Proposal: Array.prototype.shuffle (Fisher-Yates)
J Decker
d3ck0r at gmail.com
Mon Apr 30 05:50:11 UTC 2018
>
>
> >
> > While a good shuffle should be able to start from the initial state and
> > generate a good shuffled result, it is slightly better to progressively
> > shuffle the previous result array into new positions than to start from
> an
> > initial state and compute a 1-off.
>
> Evidence? (BTW, the Fisher-Yates shuffle is theoretically as biased as
> the RNG that powers it.)
>
>
Specifically re-1-off vs progressive shuffling? Not on-hand; it was an
evaluation I did 10 years ago; and while the difference wasn't that much,
it was notable. the rate for any single ball to be in a specific position
took longer (by iteration count) when resetting the array to shuffle to
initial conditions (1-N)
Fisher-Yates. is biased by the usage of the number generator; not just the
generator.
I've been considering how to graphically/visually demonstrate it; but I'v
failed so far.
for a list of 10 numbers; and a 'perfect' RNG.
For the last number, it's 90% guaranteed to evaluate it's shuffle twice.
(10% it won't move) It has a 10% chance to be in the last position, but
only a 1.1% chance to be in the second to last position. (1/10 * 1/9 =
1/90 = 0.011...) so it will NOT be the last position 90% but it will NOT be
the second to last 98.9% of the time. For an ideal shuffle, every original
position will end up in every other position 10% of the time.
> >
> > On Sun, Apr 29, 2018 at 3:27 PM, Isiah Meadows <isiahmeadows at gmail.com>
> > wrote:
> >>
> >> BTW, I added this to my list of various proposed array additions (as a
> >> weak one) [1].
> >>
> >> I did do a little reading up and found that in general, there's a
> >> major glitch that makes shuffling very hard to get right (issues even
> >> Underscore's `_.shuffle` doesn't address), specifically that of the
> >> size of the random number generator vs how many permutations it can
> >> hit. Specifically, if you want any properly unbiased shuffles covering
> >> all permutations of arrays larger than 34 entries (and that's not a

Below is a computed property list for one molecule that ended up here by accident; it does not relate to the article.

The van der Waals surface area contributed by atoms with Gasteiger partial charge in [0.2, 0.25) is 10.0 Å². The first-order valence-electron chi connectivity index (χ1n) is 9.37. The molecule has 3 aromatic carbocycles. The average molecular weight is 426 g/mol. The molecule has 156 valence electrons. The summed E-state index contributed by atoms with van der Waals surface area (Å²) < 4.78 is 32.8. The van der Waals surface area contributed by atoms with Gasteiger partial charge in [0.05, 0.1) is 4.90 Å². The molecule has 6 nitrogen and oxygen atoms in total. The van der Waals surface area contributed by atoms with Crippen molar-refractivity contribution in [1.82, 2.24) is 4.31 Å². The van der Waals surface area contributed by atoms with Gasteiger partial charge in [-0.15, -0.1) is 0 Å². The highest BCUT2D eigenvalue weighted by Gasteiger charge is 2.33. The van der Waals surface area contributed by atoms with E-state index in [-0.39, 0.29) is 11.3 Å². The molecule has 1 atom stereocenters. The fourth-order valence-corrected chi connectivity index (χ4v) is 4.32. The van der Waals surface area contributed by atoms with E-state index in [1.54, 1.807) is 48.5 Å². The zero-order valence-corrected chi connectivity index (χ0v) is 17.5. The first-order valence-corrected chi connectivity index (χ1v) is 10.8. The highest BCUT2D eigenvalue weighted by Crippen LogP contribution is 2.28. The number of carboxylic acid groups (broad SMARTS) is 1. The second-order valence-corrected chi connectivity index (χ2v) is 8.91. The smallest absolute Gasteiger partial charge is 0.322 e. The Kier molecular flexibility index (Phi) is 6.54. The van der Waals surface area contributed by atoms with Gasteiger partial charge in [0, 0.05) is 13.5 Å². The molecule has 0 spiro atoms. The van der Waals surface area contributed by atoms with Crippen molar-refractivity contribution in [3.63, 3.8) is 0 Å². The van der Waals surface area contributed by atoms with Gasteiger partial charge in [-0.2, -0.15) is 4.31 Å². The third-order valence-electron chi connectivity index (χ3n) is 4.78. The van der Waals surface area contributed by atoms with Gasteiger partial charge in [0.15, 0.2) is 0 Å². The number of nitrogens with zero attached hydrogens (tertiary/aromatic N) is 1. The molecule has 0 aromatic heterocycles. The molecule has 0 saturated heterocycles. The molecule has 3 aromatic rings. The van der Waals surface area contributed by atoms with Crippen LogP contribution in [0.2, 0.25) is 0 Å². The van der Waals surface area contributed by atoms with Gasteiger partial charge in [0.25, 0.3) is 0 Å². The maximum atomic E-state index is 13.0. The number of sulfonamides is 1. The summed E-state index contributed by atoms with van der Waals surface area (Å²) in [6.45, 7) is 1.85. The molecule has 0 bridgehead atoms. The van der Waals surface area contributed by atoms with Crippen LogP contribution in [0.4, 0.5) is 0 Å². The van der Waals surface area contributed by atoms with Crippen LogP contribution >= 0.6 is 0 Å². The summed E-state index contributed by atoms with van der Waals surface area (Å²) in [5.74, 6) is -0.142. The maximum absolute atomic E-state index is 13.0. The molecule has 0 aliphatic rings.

> >> lot), you can't use any major engines' `Math.random` (which typically
> >> have a max seed+period of 128 bits). You have to roll your own
> >> implementation, and you need at least something like xorshift1024* [2]
> >> (1024-bit max seed/period size) for up to 170 entries, MT19937
> >> [3]/WELL19937 [4] (seed/period up to 2^19937-1) for up to 2080
> >> entries, or MT44497/WELL44497 for up to 4199 entries. Keep in mind the
> >> minimum seed/period size in bits grows roughly `ceil(log2(fact(N)))`
> >> where `N` is the length of the array [5], and the only way you can
> >> guarantee you can even generate all possible permutations of all
> >> arrays (ignoring potential bias) is through a true hardware generator
> >> (with its potentially infinite number of possibilities). Also, another
> >> concern is that the loop's bottleneck is specifically the random
> >> number generation, so you can't get too slow without resulting in a
> >> *very* slow shuffle.
> >>
> >> If you want anything minimally biased and much larger than that,
> >> you'll need a cryptographically secure pseudorandom number generator
> >> just to cover the possible states. (This is about where the
> >> intersection meets between basic statistics and cryptography, since
> >> cipher blocks are frequently that long.) But I'm leaving that as out
> >> of scope of that proposal.
> >>
> >> [1]:
> >> https://github.com/isiahmeadows/array-additions-
> proposal#arrayprototypeshuffle
> >> [2]: https://en.wikipedia.org/wiki/Xorshift#xorshift*
> >> [3]: https://en.wikipedia.org/wiki/Mersenne_Twister
> >> [4]: https://en.wikipedia.org/wiki/Well_equidistributed_long-
> period_linear
> >> [5]:
> >> http://www.wolframalpha.com/input/?i=plot+ceiling(log2(x!)
> )+where+0+%3C+x+%3C+10000
> >>
> >> -----
> >>
> >> Isiah Meadows
> >> me at isiahmeadows.com
> >>
> >> Looking for web consulting? Or a new website?
> >> Send me an email and we can get started.
> >> www.isiahmeadows.com
> >>
> >>
> >> On Sun, Apr 29, 2018 at 4:01 PM, Alexander Lichter <es at lichter.io>
> wrote:
> >> > On 29.04.2018 18:34, Naveen Chawla wrote:
> >> >>
> >> >> I don't think there's such a thing as "real random" in digital algos,
> >> >> just
> >> >> "pseudo random".
> >> >
> >> > You are right. I meant 'unbiased' pseudo randomness here.
> >> >
> >> >> Apart from card games, what's the use case?
> >> >
> >> > There are a lot of potential use cases. The best that comes into my
> mind
> >> > is
> >> > sampling test data.
> >> >
> >> >
> >> > On 29.04.2018 19:01, Isiah Meadows wrote:
> >> >>
> >> >> I think this would be better suited for a library function rather
> than
> >> >> a
> >> >> language feature. I could see this also being useful also for
> >> >> randomized displays, but that's about it. And I'm not sure what an
> >> >> engine could provide here that a library couldn't - you can't really
> >> >> get much faster than what's in the language (minus bounds checking,
> >> >> but the likely frequent cache misses will eclipse that greatly), and
> >> >> it's not unlocking any real new possibilities.
> >> >
> >> > As Tab Atkins Jr. already pointed out it's not about performance
> >> > benefits.
> >> > It's about how error-prone custom shuffle implementations are/can be.
> >> >
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>
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